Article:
Soy expansion in the Brazilian Amazon, 1990-2005. Total deforestation and area of soybean cultivation across states in the Brazilian Amazon. Overall soybean cultivation makes up only a small portion of deforestation, though its role is accelerating. Further, soybean expansion and the associated infrastructure development and farmer displacement is driving deforestation by other actors.
In an interview with mongabay.com, Dr. Chazdon talks of her hopes and fears surrounding the state of contemporary forests. While she sees the rise of large-scale agriculture as tropical forest’s greatest threat, she finds hope in her work on regenerating secondary forests and her frequent travels to Costa Rica, one of the world’s leading tropical nations in conservation. However, she stresses that forests may never recover from large-scale agriculture and even the tropics of Costa Rica face many dangers. Conservation of tropical forests still has a long road to go.
Dr. Chazdon is a member of the the Association for Tropical Biology and Conservation (ATBC) which is having its 2008 meeting in Suriname.
INTERVIEW WITH DR. ROBIN CHAZDON
Mongabay: What is the focus of your research?
Chazdon: My research focuses on the regrowth of tropical forests following abandonment of agricultural land use. We are investigating how species of trees are recolonizing secondary forests and how trees, saplings, and seedling communities are changing over time.
Mongabay: How did you become interested in this area? What is your background?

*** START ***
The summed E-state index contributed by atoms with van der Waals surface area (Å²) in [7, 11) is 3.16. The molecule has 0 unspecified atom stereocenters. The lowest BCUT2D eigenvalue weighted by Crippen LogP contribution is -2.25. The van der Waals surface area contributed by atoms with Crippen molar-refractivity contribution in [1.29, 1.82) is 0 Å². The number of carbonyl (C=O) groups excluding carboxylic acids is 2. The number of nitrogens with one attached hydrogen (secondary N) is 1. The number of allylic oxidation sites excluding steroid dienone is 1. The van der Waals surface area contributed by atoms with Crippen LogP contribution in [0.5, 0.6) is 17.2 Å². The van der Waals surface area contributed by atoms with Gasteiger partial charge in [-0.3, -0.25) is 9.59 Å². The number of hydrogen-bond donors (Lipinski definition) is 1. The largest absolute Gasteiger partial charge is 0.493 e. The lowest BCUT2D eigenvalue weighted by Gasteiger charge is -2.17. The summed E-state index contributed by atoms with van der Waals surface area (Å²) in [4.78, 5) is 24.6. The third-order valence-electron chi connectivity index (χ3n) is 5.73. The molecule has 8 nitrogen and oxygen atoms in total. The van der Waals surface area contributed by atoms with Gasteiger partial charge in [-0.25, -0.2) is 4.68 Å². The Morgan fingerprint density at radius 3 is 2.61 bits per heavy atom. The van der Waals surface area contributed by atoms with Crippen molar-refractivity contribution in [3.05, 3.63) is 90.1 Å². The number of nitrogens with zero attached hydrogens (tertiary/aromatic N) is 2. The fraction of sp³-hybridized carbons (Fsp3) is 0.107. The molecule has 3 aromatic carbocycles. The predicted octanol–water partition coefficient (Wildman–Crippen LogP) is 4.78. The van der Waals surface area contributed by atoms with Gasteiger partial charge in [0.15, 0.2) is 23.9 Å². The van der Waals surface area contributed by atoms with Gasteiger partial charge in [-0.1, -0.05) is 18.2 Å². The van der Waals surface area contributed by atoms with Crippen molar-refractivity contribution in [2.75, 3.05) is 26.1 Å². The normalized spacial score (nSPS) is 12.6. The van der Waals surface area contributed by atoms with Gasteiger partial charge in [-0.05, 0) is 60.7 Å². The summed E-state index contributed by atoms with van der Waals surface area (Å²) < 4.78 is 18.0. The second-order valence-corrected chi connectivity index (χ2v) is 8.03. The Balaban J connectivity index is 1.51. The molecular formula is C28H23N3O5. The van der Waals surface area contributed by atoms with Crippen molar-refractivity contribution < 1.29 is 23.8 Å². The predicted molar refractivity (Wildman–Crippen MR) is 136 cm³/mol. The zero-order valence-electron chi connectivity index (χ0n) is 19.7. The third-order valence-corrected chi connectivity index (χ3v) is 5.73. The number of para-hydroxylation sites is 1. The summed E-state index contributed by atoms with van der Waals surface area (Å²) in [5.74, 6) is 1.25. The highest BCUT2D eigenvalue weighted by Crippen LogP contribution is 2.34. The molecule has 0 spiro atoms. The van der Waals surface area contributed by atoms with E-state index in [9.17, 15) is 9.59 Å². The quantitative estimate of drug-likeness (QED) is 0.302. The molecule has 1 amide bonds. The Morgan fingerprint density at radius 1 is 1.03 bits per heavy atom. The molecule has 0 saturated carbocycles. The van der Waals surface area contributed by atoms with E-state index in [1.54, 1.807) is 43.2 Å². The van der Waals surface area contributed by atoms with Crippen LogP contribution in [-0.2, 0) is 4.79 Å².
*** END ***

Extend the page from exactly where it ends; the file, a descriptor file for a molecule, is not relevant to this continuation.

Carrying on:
Dr. Robin Chazdon with her crew of Costa Rican field technicians in a 30 yr old forest plot (Jeanette Paniagua, Juan Romero, and Bernal Paniagua)
Chazdon: I have been studying tropical forest ecology since 1980, mostly focusing on the ecology of understory palms and their responses to fluctuating light availability. Growth of plants in the understory is limited by extremely low light conditions, but many species are able to utilize brief sunflecks when these occur. Studies of responses of plants to light variation led to a general interest responses of tree species to natural forest disturbances, such as canopy gaps created by tree falls. I became interested in forest regrowth during the 1980s as rates of deforestation increased in many tropical regions. I began by conducting inventories of secondary forests of different age and documenting the woody species found in different size classes. As I continued these investigations, it became clear that we needed to follow individual plants and entire communities over time to really understand the process of forest regrowth. In 1997, I obtained funding to establish long-term monitoring plots in four different sites on abandoned pasture that were 12-25 yr old. We now have ten years of data on trees, saplings, and seedlings in these plots and have expanded our research to more sites and to studies with collaborators in Chiapas, Mexico and Central Amazonia, Brazil. There is no shortage of regrowing areas of tropical forests, and much to learn about them.
Mongabay: Do you have any advice for students hoping to become conservation scientists?